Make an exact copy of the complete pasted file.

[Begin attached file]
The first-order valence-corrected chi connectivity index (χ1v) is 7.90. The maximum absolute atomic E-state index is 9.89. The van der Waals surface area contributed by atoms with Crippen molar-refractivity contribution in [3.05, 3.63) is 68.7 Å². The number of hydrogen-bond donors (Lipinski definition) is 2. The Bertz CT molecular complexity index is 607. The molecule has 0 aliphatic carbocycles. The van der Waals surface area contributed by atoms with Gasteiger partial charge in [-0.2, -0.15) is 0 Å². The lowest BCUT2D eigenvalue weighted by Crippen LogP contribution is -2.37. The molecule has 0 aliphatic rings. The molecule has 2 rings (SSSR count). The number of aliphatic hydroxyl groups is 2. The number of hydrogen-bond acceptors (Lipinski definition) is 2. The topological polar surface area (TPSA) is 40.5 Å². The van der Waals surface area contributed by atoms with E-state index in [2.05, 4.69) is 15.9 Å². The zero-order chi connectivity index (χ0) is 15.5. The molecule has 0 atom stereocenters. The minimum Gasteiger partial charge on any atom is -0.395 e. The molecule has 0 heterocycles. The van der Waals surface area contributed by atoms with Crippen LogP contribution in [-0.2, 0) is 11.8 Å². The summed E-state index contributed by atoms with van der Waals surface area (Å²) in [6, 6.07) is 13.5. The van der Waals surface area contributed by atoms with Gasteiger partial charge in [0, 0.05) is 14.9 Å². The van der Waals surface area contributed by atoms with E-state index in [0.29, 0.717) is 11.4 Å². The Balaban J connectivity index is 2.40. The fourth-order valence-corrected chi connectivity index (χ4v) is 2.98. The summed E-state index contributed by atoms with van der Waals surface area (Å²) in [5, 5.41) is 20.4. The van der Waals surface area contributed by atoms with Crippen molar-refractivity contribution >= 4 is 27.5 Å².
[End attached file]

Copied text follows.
The first-order valence-corrected chi connectivity index (χ1v) is 7.90. The maximum absolute atomic E-state index is 9.89. The van der Waals surface area contributed by atoms with Crippen molar-refractivity contribution in [3.05, 3.63) is 68.7 Å². The number of hydrogen-bond donors (Lipinski definition) is 2. The Bertz CT molecular complexity index is 607. The molecule has 0 aliphatic carbocycles. The van der Waals surface area contributed by atoms with Gasteiger partial charge in [-0.2, -0.15) is 0 Å². The lowest BCUT2D eigenvalue weighted by Crippen LogP contribution is -2.37. The molecule has 0 aliphatic rings. The molecule has 2 rings (SSSR count). The number of aliphatic hydroxyl groups is 2. The number of hydrogen-bond acceptors (Lipinski definition) is 2. The topological polar surface area (TPSA) is 40.5 Å². The van der Waals surface area contributed by atoms with E-state index in [2.05, 4.69) is 15.9 Å². The zero-order chi connectivity index (χ0) is 15.5. The molecule has 0 atom stereocenters. The minimum Gasteiger partial charge on any atom is -0.395 e. The molecule has 0 heterocycles. The van der Waals surface area contributed by atoms with Crippen LogP contribution in [-0.2, 0) is 11.8 Å². The summed E-state index contributed by atoms with van der Waals surface area (Å²) in [6, 6.07) is 13.5. The van der Waals surface area contributed by atoms with Gasteiger partial charge in [0, 0.05) is 14.9 Å². The van der Waals surface area contributed by atoms with E-state index in [0.29, 0.717) is 11.4 Å². The Balaban J connectivity index is 2.40. The fourth-order valence-corrected chi connectivity index (χ4v) is 2.98. The summed E-state index contributed by atoms with van der Waals surface area (Å²) in [5, 5.41) is 20.4. The van der Waals surface area contributed by atoms with Crippen molar-refractivity contribution >= 4 is 27.5 Å².